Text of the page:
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Fine temperature control (Triac + temperature sensor)

Discussion in 'Sensors and Actuators' started by Gryd3, Sep 1, 2014.

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  1. KrisBlueNZ

    KrisBlueNZ Sadly passed away in 2015

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    Right. You'll need a more complicated control circuit, I think.

    Assuming that the control circuitry is a separate transformer-powered circuit, you will probably want to use an optocoupler to drive the gate of the triac - something like the MOC306x series. These include a zero crossing detector and are connected between MT2 and the gate, with a low value series resistor. Switching at zero crossings produces less interference than using phase control. Instead of turning the triac ON part-way through each half-cycle, you turn it ON for whole half-cycles, and use the thermistor to determine the ratio between half-cycles for which the triac is ON, and half-cycles where the triac is OFF.

    So you drive the MOC306x with a relatively slow signal (e.g. 0.2~1.0 Hz) whose duty cycle is determined by the temperature detected by the thermistor.
     
  2. Gryd3

    Gryd3

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    That sounds pretty low. If I have a 60Hz sine wave, would I not have 120 zero crossings per second?
    If I understand correctly, you're talking about triggering the triac at the zero crossing mark and using the entire half-wave right?

    ...You know what? I think I answered my own question thinking about it. A 1Hz 'pwm' used with a 15% duty cycle will use 30 of the available 120 half-waves (positive and negative)
     
  3. KrisBlueNZ

    KrisBlueNZ Sadly passed away in 2015

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    Yes that's right. We're talking about a heating load, not a light bulb, so it's fine to switch it ON and OFF with a cycle time measured in seconds.
     
  4. Gryd3

    Gryd3

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    So.. I hit another wall..
    I have been digging into PID, but am unsure how to interface it to my application without the result being the same as a simple temperature switch like those on waffle irons...
    This is a sample circuit I have found:[​IMG]

    I understand enough to use it in a positioning system, or a balancing robot because when the circuit is at it's set value there is no output... but I am not familiar enough to make it 'hold' a set value...

    I'm thinking that to be able to maintain an accuracy of at least 0.5 degreed, I will need a microcontroller.
    More tips are greatly welcome at this point...
     
  5. Arouse1973

    Arouse1973 Adam

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    I might not have this quite right but it looks like the proportional control is the actual temperature + the gain of this stage. This would be compared to your required temperature and create an error voltage which causes the heater to switch on. The integral averages out the temperature rise over time until the error is zero and this would turn off the heater. The differential part monitors the rate of change of temperature rise and makes sure the temperature doesn't rise too quickly. So I would say you are going to need a temperature sensor and a micro of some kind to monitor the output and compare it to a temperature setting. But I am no expert on this.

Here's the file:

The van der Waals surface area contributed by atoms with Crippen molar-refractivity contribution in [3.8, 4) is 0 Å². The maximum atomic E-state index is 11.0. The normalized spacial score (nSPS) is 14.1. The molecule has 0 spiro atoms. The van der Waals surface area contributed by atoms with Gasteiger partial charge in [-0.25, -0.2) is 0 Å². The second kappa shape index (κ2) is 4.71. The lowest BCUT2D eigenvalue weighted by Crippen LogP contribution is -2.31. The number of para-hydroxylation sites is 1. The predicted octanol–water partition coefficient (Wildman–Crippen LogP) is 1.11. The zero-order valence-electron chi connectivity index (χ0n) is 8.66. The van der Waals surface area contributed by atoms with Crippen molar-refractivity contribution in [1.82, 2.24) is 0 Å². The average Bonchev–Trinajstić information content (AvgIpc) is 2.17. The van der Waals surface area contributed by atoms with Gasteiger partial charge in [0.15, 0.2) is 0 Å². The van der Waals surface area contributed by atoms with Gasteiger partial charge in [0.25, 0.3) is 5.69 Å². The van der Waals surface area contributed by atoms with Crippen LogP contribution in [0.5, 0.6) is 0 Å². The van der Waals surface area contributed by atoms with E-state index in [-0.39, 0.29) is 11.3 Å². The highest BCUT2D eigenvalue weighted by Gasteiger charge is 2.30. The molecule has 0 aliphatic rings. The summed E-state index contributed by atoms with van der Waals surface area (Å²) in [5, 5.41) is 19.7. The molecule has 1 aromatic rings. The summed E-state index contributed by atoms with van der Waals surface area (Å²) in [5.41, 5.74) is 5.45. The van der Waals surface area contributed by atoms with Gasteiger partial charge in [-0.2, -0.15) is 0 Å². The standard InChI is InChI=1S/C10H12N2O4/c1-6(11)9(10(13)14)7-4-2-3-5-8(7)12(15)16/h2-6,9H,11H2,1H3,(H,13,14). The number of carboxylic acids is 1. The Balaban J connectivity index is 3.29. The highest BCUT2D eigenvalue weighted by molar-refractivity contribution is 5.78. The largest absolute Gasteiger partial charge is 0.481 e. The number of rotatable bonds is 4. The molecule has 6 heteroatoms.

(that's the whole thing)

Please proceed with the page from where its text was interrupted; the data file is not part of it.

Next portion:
Steve might know more?

    Adam
     
  6. Gryd3

    Gryd3

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    I know a micro would work very well... but I would like to attempt to do this without...
    Kind of a challenge for myself.
    I know that circuit will present me with the 'error' rate, which would be a voltage offset around 0V depending on if my current temp is too high or too low. This makes sense to me for something like a balancing robot or positional control... because the output will move either + or - to move the device, once in position the output would be 0V. I'm scratching my head thinking of how I could translate this to a different output.
    For example, I have an output voltage currently of 3V, and the temperature is too low, I want the output voltage to climb, and once at the desired temperature, have the output voltage hold at the current level. (which could be 4.5V)

    I am getting ready to say screw it and use a micro though, but I won't learn anything new that way ;)
     
  7. (*steve*)

    (*steve*) ¡sǝpodᴉʇuɐ ǝɥʇ ɹɐǝɥd Moderator

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    I think that if the input of this circuit is proportional to the difference between the measured and the desired difference, you'll get something like the desired behaviour.

    I say "something like" because tuning a PID controller can be an exercise in frustration. Getting the balance right between the three of them can be time consuming.
     
  8. Gryd3

    Gryd3

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    My thought was to use a potentiometer as a voltage divider to set the desired temperature (Using a 0-5V scale)
    I would then hook up the temperature probe in a second voltage divider and use that for feedback.
    The part I am fiddling with is that the circuit input will be 0-5V, the output will be a PWM signal, and the feedback should be 0-5V. The PWM output should increase duty cycle while the feedback is below the input, and decrease while the feedback is higher than the input, but I would like the PWM duty cycle to remain constant when the target is reached... Or am I misunderstanding that it will never be constant?
     
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